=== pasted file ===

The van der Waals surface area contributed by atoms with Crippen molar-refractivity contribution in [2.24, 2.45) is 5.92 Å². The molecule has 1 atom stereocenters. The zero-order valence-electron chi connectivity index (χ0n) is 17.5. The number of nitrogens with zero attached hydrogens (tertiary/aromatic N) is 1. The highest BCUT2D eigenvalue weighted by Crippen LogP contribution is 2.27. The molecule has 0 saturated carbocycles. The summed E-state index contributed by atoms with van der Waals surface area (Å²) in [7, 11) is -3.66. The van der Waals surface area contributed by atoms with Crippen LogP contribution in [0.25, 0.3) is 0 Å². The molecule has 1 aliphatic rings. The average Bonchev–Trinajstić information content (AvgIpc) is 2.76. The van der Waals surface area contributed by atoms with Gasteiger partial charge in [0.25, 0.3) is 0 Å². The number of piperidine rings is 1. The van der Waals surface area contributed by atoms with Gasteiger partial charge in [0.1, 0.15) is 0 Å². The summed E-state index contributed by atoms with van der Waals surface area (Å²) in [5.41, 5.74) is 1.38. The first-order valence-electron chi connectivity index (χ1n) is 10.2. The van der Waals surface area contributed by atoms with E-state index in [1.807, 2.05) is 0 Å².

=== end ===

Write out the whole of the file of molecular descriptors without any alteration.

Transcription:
The van der Waals surface area contributed by atoms with Crippen molar-refractivity contribution in [2.24, 2.45) is 5.92 Å². The molecule has 1 atom stereocenters. The zero-order valence-electron chi connectivity index (χ0n) is 17.5. The number of nitrogens with zero attached hydrogens (tertiary/aromatic N) is 1. The highest BCUT2D eigenvalue weighted by Crippen LogP contribution is 2.27. The molecule has 0 saturated carbocycles. The summed E-state index contributed by atoms with van der Waals surface area (Å²) in [7, 11) is -3.66. The van der Waals surface area contributed by atoms with Crippen LogP contribution in [0.25, 0.3) is 0 Å². The molecule has 1 aliphatic rings. The average Bonchev–Trinajstić information content (AvgIpc) is 2.76. The van der Waals surface area contributed by atoms with Gasteiger partial charge in [0.25, 0.3) is 0 Å². The number of piperidine rings is 1. The van der Waals surface area contributed by atoms with Gasteiger partial charge in [0.1, 0.15) is 0 Å². The summed E-state index contributed by atoms with van der Waals surface area (Å²) in [5.41, 5.74) is 1.38. The first-order valence-electron chi connectivity index (χ1n) is 10.2. The van der Waals surface area contributed by atoms with E-state index in [1.807, 2.05) is 0 Å².